Letters: Adhere to procedures

District of Sooke council should follow their own procedures

Open letter to council:

On Feb. 10, at the opening of the council meeting some folks were told, by a highly experienced councillor as he presented himself, that they could speak during public question and comment period.

This is always announced for folks to come forward to speak on anything in the agenda package, the reason being, that the public may have more information to impart to council prior to their decisions made during council meeting. This is only for items on the agenda as council members may not be familiar or have information on a subject brought forward not on the agenda.

The time to bring forward something, not on the agenda, is at the end of the meeting so if council considers that it needs further information or if they want to pursue an issue, they  can ask staff for further information so that they may be informed.

There is also an opportunity for a group or one person to contact the corporate secretary to be a delegation and bring forward an issue, which again, council will decide if they want further information and if they want to pursue the issue.

The public question and answer period is limited to two minutes each to a total of 10 minutes. I understand that there was approx. 45 minutes taken up in this time by a group which should have been a delegation, limited to five minutes, after approval from the corporate secretary or they  could have spoken after the meeting.

These are council’s own procedures and should be adhered to, a seasoned politician,should not be giving wrong advice to citizens and wasting staff and council time.

All council should be aware of these procedures and called a point of order. Respectfully,

Ellen Lewers

Sooke

Get local stories you won't find anywhere else right to your inbox.
Sign up here

Just Posted

Sooke seeks feedback on new building regulation bylaw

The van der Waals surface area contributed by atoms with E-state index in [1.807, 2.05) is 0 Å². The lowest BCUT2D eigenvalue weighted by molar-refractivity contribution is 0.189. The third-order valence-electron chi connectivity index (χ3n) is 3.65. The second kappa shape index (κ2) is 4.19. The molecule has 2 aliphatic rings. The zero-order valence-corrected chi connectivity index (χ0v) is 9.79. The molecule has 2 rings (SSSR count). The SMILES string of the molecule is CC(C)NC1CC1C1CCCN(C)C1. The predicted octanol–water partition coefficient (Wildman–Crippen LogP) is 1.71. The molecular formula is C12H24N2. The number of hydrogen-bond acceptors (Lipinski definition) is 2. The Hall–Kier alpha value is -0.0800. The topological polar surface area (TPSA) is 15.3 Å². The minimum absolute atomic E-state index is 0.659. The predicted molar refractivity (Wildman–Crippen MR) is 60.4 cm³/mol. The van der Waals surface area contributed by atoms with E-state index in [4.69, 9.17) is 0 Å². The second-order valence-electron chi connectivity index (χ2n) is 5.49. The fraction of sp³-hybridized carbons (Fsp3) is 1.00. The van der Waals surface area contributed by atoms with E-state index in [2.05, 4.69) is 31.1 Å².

In addition to the online survey, a virtual online meeting takes place Oct. 22

Employees at Sooke business recognize Orange Shirt Day

Event remembers Indigenous children sent to residential schools

B.C. Greens introduce all-women slate for Victoria, Saanich and Oak Bay ridings

School trustee Nicole Duncan assumes Oak Bay-Gordon Head candidacy

Wildfire smoke expected to blanket Greater Victoria again

Conditions expected to worsen Wednesday afternoon but not approach levels reached a few weeks ago

Orange Shirt Society launches first textbook on residential school history

Phyllis Webstad and Joan Sorley worked on the 156-page book to help educate students

U.S. boater fined $1,000 for violation of Quarantine Act

49-year-old man entered Canada to visit girlfriend in Surrey

More sex abuse charges laid against B.C. man who went by ‘Doctor Ray Gaglardi’

Investigators now focussing efforts on alleged victims within the Glad Tidings Church community

Reader’s Lens

Reader’s photo of the week

B.C. VOTES 2020: Businesses now owe $6 billion in deferred tax payments

COVID-19 relief from remittance to province ends with September

Join Black Press Media and Do Some Good

Pay it Forward program supports local businesses in their community giving

Abandoned Neucel mill in Port Alice to cost at least $17 million to decommission

Removing hazardous waste and de-risking the site ratchet up bill to taxpayers

Long-term care study credits fewer COVID deaths in B.C. than Ont. to funding, policy

The study was published Wednesday in the Canadian Medical Association Journal

Metis pilot Teara Fraser profiled in new DC Comics graphic novel of women heroes

The Canadian pilot’s entry is titled: ‘Teara Fraser: Helping Others Soar’

Most Read